Microsoft Japan Let Employees Work 4 Days A Week, Productivity Rocketed By 40%

Dhir Acharya - Nov 05, 2019


Microsoft Japan Let Employees Work 4 Days A Week, Productivity Rocketed By 40%

Japan has long been known for its people’s terrible balance between work and life. And Microsoft Japan is trying to address that with its new project.

Japan has long been known for its people’s terrible balance between work and life. There’s even a phenomenon named karoshi, in which people die of overworking.

In 2016, karoshi saw the death of 191 people in the country, as reported by the government, which also revealed that more than 20 percent of Japanese employees are risking their lives by working an extra of 80 hours per month, often without extra payment.

karoshi-saw-191-people-dead-in-2018-1
karoshi saw 191 people dead in 2018

With this in mind, eventually, many companies are taking action to tackle the matter. Microsoft Japan is among those firms.

Reports say that the tech giant conducted a project to reform work at the office, dubbed the Work-Life Choice Challenge Summer 2019, which lasts for a month. In this project, 2,300 employees will get all of their Fridays off, and still get Saturdays and Sundays off too.

According to the study findings that Microsoft Japan released this week, the productivity of these workers rocketed by 39.9% over the one-month period.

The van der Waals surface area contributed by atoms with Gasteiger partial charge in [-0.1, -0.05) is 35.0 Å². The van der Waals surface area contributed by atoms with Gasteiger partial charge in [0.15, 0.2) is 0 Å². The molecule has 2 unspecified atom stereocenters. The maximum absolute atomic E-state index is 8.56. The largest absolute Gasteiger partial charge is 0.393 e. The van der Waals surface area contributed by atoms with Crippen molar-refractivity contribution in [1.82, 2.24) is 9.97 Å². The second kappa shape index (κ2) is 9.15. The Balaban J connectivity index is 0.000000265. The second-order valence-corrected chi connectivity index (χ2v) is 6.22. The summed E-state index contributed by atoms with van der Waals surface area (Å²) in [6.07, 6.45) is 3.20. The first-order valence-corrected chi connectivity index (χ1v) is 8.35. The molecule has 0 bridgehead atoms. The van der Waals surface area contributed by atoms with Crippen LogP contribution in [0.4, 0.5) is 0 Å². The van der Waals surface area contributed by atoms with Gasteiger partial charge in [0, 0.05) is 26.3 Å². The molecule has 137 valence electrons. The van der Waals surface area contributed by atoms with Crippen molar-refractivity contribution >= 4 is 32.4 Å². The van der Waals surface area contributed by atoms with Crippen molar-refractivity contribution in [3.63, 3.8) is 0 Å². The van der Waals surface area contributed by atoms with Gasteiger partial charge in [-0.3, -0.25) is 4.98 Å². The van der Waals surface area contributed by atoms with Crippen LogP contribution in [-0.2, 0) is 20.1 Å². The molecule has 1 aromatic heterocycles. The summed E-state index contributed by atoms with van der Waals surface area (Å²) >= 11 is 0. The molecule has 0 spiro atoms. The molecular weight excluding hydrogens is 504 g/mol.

Reports say that four days of work pushed them to accomplish their tasks for the week, resulting in cutting, shortening a lot of meetings, while other meetings were changed into virtual ones to replace in-person meetings.

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Microsoft Japan's new project reported positive results

Additionally, 25.4 percent of the employees took fewer days off in that one month and the project helped reduce 23.1 percent of the amount of electricity used in the office, which contributed to sustainability.

Notably, 92.1 percent of them shared that they liked working four days a week.

Several firms across the globe also carried out similar trials, reporting good results.

Last year, the International Labour Organisation carried out a study that revealed shorter working hours led to higher productivity. Meanwhile, Microsoft Japan is reported to maker plans to repeat the experiment with four-working-day weeks in summer 2020.

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